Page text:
From Science News
January 16, 2019
Molecules made by bacteria keep mosquitoes at bay. The compounds are a newfound potential stand-in for DEET, a ubiquitous chemical used in most commercially available mosquito repellents in the United States.
In lab tests, the molecules were as effective as DEET in stopping Aedes aegypti mosquitos, which can carry Zika, dengue and yellow fever, from snacking on artificial blood, researchers report January 16 in Science Advances. Tests suggest the compounds also deter two other mosquito species: Anopheles gambiae, a major malaria carrier, and Culex pipiens, which can carry the West Nile virus.
Though DEET is considered safe for human use and effective against mosquitoes, it doesn’t hurt to have more lines of defense against the disease-transmitting insects, says coauthor Susan Paskewitz, an entomologist at the University of Wisconsin–Madison.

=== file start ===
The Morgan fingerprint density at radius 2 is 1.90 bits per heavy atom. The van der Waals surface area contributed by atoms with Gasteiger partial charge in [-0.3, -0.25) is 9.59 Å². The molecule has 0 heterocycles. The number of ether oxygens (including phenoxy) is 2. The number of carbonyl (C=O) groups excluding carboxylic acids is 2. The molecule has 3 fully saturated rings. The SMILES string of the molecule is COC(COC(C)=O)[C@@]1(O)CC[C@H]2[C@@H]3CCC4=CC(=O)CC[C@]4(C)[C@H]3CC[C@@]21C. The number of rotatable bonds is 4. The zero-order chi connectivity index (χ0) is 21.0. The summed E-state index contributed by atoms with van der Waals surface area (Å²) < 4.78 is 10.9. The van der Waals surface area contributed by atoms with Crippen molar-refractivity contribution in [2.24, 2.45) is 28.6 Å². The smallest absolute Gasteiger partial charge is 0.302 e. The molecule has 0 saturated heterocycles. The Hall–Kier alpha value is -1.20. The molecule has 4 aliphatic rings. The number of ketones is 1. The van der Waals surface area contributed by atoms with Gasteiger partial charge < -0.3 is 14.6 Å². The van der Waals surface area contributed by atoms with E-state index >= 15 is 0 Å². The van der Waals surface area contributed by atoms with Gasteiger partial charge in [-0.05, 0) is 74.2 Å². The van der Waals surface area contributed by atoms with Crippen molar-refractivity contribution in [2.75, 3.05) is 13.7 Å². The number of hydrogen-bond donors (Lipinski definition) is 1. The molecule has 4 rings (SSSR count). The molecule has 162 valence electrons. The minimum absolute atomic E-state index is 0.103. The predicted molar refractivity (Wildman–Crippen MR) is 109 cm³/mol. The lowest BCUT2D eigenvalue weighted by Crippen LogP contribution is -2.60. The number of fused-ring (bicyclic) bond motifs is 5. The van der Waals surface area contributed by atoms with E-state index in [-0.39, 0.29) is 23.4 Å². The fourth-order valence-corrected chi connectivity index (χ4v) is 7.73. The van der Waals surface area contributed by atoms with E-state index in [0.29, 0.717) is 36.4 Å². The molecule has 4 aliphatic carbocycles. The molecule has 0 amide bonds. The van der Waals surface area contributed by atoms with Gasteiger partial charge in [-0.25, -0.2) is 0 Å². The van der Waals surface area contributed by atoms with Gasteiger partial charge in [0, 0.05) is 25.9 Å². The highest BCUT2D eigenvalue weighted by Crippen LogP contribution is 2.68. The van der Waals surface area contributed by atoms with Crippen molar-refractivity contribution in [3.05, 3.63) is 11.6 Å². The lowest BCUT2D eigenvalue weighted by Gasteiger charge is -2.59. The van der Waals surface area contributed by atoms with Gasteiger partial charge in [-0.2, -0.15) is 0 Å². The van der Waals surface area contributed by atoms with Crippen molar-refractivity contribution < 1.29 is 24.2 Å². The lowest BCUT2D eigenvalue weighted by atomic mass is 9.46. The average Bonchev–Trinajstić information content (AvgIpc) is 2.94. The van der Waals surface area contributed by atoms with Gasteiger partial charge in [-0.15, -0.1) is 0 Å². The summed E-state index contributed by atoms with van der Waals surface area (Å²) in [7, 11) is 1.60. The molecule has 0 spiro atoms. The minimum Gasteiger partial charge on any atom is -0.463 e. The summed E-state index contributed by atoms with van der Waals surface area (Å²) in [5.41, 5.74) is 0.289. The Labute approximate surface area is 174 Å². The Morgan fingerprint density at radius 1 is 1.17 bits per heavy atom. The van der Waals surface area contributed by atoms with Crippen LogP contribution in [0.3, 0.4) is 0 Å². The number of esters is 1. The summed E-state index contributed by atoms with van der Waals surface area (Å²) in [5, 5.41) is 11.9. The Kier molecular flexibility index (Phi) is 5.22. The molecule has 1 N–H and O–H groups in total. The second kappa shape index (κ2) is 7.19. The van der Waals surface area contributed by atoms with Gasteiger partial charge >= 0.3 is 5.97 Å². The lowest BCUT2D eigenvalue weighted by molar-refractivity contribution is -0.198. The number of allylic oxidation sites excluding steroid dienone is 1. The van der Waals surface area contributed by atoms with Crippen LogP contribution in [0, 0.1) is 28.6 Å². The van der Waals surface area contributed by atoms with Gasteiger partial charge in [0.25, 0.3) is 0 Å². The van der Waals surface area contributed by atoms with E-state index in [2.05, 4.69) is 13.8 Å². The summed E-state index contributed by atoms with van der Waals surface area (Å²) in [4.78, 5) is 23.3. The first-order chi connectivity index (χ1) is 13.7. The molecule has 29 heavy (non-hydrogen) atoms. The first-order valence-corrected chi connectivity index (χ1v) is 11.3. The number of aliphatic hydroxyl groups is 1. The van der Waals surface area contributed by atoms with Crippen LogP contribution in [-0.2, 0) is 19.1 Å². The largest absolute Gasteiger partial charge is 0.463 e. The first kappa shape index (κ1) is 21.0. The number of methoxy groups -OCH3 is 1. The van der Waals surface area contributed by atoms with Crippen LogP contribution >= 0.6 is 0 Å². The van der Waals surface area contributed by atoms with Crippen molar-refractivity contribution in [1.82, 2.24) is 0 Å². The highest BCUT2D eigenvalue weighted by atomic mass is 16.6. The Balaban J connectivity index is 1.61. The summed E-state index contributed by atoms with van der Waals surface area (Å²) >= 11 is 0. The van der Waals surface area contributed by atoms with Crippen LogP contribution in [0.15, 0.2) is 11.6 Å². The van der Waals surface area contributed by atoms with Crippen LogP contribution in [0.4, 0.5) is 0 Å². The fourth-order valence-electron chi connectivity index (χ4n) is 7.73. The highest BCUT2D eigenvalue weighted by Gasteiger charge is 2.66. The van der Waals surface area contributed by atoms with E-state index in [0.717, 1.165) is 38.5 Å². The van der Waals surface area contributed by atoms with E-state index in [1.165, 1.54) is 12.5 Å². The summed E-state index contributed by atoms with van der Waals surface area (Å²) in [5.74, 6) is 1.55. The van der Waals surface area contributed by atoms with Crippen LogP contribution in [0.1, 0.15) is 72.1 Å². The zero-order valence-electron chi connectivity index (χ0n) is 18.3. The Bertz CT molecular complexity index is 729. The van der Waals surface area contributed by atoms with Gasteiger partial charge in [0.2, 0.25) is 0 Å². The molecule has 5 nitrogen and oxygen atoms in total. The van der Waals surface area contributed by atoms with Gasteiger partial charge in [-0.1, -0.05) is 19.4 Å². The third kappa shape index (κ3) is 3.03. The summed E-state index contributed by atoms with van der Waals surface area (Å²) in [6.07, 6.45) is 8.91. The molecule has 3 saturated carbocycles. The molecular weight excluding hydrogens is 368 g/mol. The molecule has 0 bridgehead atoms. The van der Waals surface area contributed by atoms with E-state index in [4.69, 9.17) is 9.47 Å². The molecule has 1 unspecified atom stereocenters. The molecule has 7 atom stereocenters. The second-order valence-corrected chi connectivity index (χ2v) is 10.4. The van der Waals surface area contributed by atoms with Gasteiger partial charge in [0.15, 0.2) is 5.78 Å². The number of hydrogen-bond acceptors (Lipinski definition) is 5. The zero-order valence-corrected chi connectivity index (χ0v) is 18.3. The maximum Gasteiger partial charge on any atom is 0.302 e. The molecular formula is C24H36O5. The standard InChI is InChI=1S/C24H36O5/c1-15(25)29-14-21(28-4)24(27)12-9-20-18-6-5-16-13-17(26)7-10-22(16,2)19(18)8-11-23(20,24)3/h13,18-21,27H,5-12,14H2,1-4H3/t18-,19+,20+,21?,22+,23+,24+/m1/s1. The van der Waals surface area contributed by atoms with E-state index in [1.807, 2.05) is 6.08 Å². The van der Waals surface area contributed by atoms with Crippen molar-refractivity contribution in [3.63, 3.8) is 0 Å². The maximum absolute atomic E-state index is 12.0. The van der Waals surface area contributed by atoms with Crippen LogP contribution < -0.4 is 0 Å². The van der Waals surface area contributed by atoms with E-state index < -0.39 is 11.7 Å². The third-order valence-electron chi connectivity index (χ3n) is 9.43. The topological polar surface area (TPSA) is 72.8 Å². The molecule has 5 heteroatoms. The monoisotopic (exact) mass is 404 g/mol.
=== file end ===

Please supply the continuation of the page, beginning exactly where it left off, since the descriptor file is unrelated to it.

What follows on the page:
The molecules in question are metabolic by-products of Xenorhabdus budapestensis, a bacterium that has a symbiotic relationship with a species of soil nematode. When the nematode finds an insect host such as a caterpillar, it burrows in and defecates the bacteria into its host’s bloodstream. The bacteria weaken the host’s immune system and turn its insides to mush — a sort of “bacteria-insect milkshake” — which rapidly kills the host, says Adler Dillman, a nematologist at the University of California, Riverside who wasn’t part of the study.